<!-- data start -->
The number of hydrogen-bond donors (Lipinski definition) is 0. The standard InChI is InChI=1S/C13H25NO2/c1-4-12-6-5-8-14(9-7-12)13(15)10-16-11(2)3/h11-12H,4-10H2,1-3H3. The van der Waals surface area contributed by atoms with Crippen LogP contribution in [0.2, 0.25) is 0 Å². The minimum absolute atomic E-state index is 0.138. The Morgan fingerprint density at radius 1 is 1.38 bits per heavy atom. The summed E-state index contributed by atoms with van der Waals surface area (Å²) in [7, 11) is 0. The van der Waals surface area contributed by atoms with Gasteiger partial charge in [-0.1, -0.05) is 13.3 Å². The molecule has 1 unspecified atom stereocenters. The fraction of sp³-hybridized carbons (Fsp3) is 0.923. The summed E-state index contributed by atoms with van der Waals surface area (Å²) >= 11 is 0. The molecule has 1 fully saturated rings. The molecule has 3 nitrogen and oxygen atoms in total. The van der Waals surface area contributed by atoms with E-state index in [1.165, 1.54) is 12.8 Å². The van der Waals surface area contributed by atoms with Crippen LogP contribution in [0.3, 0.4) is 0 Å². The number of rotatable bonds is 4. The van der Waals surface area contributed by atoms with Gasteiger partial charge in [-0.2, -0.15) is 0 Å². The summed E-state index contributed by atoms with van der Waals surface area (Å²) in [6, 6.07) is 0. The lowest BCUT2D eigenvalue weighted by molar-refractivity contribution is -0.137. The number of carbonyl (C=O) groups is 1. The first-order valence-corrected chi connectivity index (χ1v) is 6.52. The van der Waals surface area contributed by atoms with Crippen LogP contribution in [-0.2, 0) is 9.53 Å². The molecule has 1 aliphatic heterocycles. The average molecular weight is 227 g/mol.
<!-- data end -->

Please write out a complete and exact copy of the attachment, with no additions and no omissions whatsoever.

The number of hydrogen-bond donors (Lipinski definition) is 0. The standard InChI is InChI=1S/C13H25NO2/c1-4-12-6-5-8-14(9-7-12)13(15)10-16-11(2)3/h11-12H,4-10H2,1-3H3. The van der Waals surface area contributed by atoms with Crippen LogP contribution in [0.2, 0.25) is 0 Å². The minimum absolute atomic E-state index is 0.138. The Morgan fingerprint density at radius 1 is 1.38 bits per heavy atom. The summed E-state index contributed by atoms with van der Waals surface area (Å²) in [7, 11) is 0. The van der Waals surface area contributed by atoms with Gasteiger partial charge in [-0.1, -0.05) is 13.3 Å². The molecule has 1 unspecified atom stereocenters. The fraction of sp³-hybridized carbons (Fsp3) is 0.923. The summed E-state index contributed by atoms with van der Waals surface area (Å²) >= 11 is 0. The molecule has 1 fully saturated rings. The molecule has 3 nitrogen and oxygen atoms in total. The van der Waals surface area contributed by atoms with E-state index in [1.165, 1.54) is 12.8 Å². The van der Waals surface area contributed by atoms with Crippen LogP contribution in [0.3, 0.4) is 0 Å². The number of rotatable bonds is 4. The van der Waals surface area contributed by atoms with Gasteiger partial charge in [-0.2, -0.15) is 0 Å². The summed E-state index contributed by atoms with van der Waals surface area (Å²) in [6, 6.07) is 0. The lowest BCUT2D eigenvalue weighted by molar-refractivity contribution is -0.137. The number of carbonyl (C=O) groups is 1. The first-order valence-corrected chi connectivity index (χ1v) is 6.52. The van der Waals surface area contributed by atoms with Crippen LogP contribution in [-0.2, 0) is 9.53 Å². The molecule has 1 aliphatic heterocycles. The average molecular weight is 227 g/mol.